At Genesis Law, we work tirelessly to bring families together. Most individuals come to the U.S. alone and are forced to be separated from their loved ones by complicated immigration process and long waiting times for family-member Green Cards.
Every year, more than 500,000 persons obtain lawful permanent residence in the US through the process of family-based immigration. A US citizen may sponsor the following relatives for lawful permanent residence: spouses, children, adult sons and daughters, parents, brothers, and sisters. A green card holder, or a Permanent resident, is limited to sponsoring spouses, children and unmarried adult sons and daughters. Except for "immediate relatives", who are spouses, children and parents of US citizens all other categories of relatives are subject to a numerically-limited preference system.
The help we offer our clients begins with the first step of submitting of a visa petition to the USCIS. From there, we built a case that is uniquely tailored to your situation to ensure a favorable outcome. We have extensive experience in successfully completing the immigration cases based on:
- Marriage to a U.S. Citizen
- Fiancee Visa
- Parents and Children of U.S. Citizen
- Siblings of U.S. Citizen
- Spouse and Children of Green Card Holders
- Removal of Conditions for Spouse of U.S. Citizen
Contact us anytime to talk about family immigration and your particular situation. We will listen to you and work with you to bring your family to the United States.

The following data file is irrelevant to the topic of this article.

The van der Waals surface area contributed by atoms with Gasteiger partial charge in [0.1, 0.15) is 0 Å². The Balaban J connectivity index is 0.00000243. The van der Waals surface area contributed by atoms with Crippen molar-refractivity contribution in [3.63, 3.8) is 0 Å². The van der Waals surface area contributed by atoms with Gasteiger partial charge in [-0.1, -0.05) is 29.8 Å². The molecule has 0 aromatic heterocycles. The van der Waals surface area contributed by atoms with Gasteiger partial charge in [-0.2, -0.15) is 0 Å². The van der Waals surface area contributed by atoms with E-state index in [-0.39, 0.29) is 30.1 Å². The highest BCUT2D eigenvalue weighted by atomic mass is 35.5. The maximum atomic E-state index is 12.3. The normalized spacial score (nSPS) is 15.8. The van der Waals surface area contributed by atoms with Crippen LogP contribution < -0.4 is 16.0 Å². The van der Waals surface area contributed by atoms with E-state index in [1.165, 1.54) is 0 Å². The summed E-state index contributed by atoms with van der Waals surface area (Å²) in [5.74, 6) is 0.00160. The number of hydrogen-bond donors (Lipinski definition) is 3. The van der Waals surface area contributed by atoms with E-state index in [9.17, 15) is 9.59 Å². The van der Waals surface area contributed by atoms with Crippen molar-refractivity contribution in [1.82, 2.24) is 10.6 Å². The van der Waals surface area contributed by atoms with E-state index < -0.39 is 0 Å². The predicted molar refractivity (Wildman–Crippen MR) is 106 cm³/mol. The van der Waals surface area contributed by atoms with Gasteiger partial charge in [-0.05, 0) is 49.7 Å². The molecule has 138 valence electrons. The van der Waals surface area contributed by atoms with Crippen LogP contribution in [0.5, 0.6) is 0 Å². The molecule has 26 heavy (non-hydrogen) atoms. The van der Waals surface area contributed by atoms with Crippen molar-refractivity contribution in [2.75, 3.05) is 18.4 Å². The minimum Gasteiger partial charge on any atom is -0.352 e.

Once a Green Card is obtained, most immigrants begin thinking about becoming U.S. citizens. Our skilled immigration lawyers will consider and investigate every detail to make sure that your naturalization application is successful. We provide help with completing N-400 applications, counsel on passing the naturalization test, and accompany our clients to interviews.
To be eligible for naturalization, you must:
- Be a lawful permanent resident of the United States for 5 years, or 3 years if married to a U.S. citizen for a minimum of the 3 years (certain exceptions apply to persons who have honorable service in the U.S. Armed Forces);
- Be physically present in the United States for over 50% of the required residency period;
- Take an oath of loyalty to the United States;
- Be able to speak, read and write simple words and phrases in the English language (there are certain exceptions to this requirement);
- Pass a test in US history and government.
Naturalization is an extremely complicated process that requires detailed knowledge of the ever-changing immigration law. Lack of that knowledge main contain a number of surprises for the applicants. Even a small mistake many years ago may stand in your way. For example, immigrants with past criminal history who file for immigration without legal help may lead to removal proceedings. On the other hand, some applicants may find out that they are already U.S. citizens by operation of law of that an applicant's inability to speak English may not necessarily be an obstacle to being naturalized.
Here are some of the common obstacles to obtaining U.S. citizenship:
- Voting in U.S. elections as a permanent resident
- Separation from spouse
- Failure to pay child support
- Failure to pay taxes
- Failure to register for selective service
- Being absent from the U.S. for a long period of time